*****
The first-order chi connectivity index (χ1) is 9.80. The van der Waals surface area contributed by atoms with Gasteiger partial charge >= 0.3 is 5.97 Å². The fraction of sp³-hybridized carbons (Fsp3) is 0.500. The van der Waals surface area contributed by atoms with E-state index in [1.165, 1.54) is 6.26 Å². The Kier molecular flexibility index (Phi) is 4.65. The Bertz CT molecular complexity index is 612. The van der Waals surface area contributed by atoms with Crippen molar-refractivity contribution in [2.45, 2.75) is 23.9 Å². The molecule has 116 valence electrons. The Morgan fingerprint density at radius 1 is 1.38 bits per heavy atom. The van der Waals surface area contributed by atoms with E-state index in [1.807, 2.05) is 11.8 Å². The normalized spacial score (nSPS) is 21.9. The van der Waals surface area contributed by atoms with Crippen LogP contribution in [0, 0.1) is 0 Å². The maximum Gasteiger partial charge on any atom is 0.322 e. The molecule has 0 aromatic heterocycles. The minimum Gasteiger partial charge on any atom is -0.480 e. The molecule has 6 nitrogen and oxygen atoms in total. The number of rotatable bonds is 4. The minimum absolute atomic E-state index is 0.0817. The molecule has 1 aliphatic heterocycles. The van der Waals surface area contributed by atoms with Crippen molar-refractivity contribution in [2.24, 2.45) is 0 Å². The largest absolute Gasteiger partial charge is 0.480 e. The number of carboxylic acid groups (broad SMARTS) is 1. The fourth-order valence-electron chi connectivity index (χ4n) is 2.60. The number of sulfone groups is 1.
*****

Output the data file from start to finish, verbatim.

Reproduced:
The first-order chi connectivity index (χ1) is 9.80. The van der Waals surface area contributed by atoms with Gasteiger partial charge >= 0.3 is 5.97 Å². The fraction of sp³-hybridized carbons (Fsp3) is 0.500. The van der Waals surface area contributed by atoms with E-state index in [1.165, 1.54) is 6.26 Å². The Kier molecular flexibility index (Phi) is 4.65. The Bertz CT molecular complexity index is 612. The van der Waals surface area contributed by atoms with Crippen molar-refractivity contribution in [2.45, 2.75) is 23.9 Å². The molecule has 116 valence electrons. The Morgan fingerprint density at radius 1 is 1.38 bits per heavy atom. The van der Waals surface area contributed by atoms with E-state index in [1.807, 2.05) is 11.8 Å². The normalized spacial score (nSPS) is 21.9. The van der Waals surface area contributed by atoms with Crippen LogP contribution in [0, 0.1) is 0 Å². The maximum Gasteiger partial charge on any atom is 0.322 e. The molecule has 0 aromatic heterocycles. The minimum Gasteiger partial charge on any atom is -0.480 e. The molecule has 6 nitrogen and oxygen atoms in total. The number of rotatable bonds is 4. The minimum absolute atomic E-state index is 0.0817. The molecule has 1 aliphatic heterocycles. The van der Waals surface area contributed by atoms with Crippen molar-refractivity contribution in [2.24, 2.45) is 0 Å². The largest absolute Gasteiger partial charge is 0.480 e. The number of carboxylic acid groups (broad SMARTS) is 1. The fourth-order valence-electron chi connectivity index (χ4n) is 2.60. The number of sulfone groups is 1.